Ceramic art pieces in the Catherine Connor-Talasek memorial exhibit

Photos and text by Robert Kokenyesi, Ceramic Artist, Beachfront Pottery, Godfrey, IL 62035, USA.

The Gallery of Art at Fontbonne University, Clayton, Missouri,  housed the exhibit titled “Remembering an Artist: Ceramics of Catherine Connor-Talasek” from January 13 through February 10, 2017 .  Catherine was a long standing ceramics professor and teacher at Fontbonne University.  The memorial exhibit was organized after Catherine’s death in 2016.   All photos in this blog are showing the works of Catherine Talasek.

Bowls in Native American style

 

 

 

 

 

 

 

These two large bowls (more than foot in diameter) and the one below (about 7 inches in diameter) were all created in the native American style.  Connie’s motivation was that in Native American cultures the women were the pottery makers.

 

In addition to the Native American style bowl there are two small sculptures in the Native American style. These are titled: “Cow” and “Seal”.

 

 

 

Native American style vessels:

 

 

 

 

 

 

 

Top left is a set of horsehair vases, one with a sculpted lid. On the right is a black glazed vase.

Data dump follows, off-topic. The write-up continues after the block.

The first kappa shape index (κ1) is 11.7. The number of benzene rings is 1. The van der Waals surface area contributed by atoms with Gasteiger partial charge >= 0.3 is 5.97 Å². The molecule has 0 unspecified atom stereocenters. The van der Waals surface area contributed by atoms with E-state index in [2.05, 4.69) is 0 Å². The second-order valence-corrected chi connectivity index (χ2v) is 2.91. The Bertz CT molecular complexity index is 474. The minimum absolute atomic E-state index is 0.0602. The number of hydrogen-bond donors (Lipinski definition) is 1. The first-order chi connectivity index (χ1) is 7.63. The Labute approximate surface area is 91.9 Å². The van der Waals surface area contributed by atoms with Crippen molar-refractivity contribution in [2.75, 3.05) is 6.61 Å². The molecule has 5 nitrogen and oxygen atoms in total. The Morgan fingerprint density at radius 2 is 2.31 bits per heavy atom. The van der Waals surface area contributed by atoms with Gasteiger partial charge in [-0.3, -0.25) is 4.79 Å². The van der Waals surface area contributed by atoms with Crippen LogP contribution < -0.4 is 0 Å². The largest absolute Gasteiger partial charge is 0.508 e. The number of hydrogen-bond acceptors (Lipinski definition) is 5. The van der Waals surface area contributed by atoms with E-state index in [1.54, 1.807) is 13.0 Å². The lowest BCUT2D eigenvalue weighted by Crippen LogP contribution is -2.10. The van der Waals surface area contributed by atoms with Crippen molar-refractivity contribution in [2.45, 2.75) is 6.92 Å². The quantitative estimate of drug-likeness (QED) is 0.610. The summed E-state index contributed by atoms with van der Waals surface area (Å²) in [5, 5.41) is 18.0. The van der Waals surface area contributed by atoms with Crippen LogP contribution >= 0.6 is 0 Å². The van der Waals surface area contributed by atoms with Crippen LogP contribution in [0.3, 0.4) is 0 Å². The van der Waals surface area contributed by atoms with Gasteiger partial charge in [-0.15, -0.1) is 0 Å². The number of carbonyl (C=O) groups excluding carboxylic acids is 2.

Below there is a terra cotta vase with terra sigillata decoration in the Native American style.

 

 

 

 

 

 

 

 

Picasso style pieces

 

 

 

 

 

 

 

Connie also made pieces with decorations that misplaced body parts of animals or humans, very similar to how Picasso created some of his pieces.  The bowl on the left is titled “Lovebirds”.

Salt-fired pieces

 

 

 

 

 

 

 

 

 

 

Other bowls

 

 

 

 

 

 

 

The bowl on the right has a title “Shadows”, while the one on the left is untitled.

 

These three bowls are more than a foot in diameter. Impressive size, and level of decoration.

 

 

 

 

 

Other vessels

 

 

 

 

 

 

 

 

 

 

 

 

 

 

 

 

 

This piece commemorates Connie’s love of dogs.  The piece is title “Jack Russel Terrier Planter”.

 

 

 

 

 

This another beautiful piece in the exhibit; untitled as most pieces.  The technique is saggar fire, but it looks like that a rope was strapped around the vessel, and the burning rope left those black marks on the side of the vessel.

 

 

 

 

 

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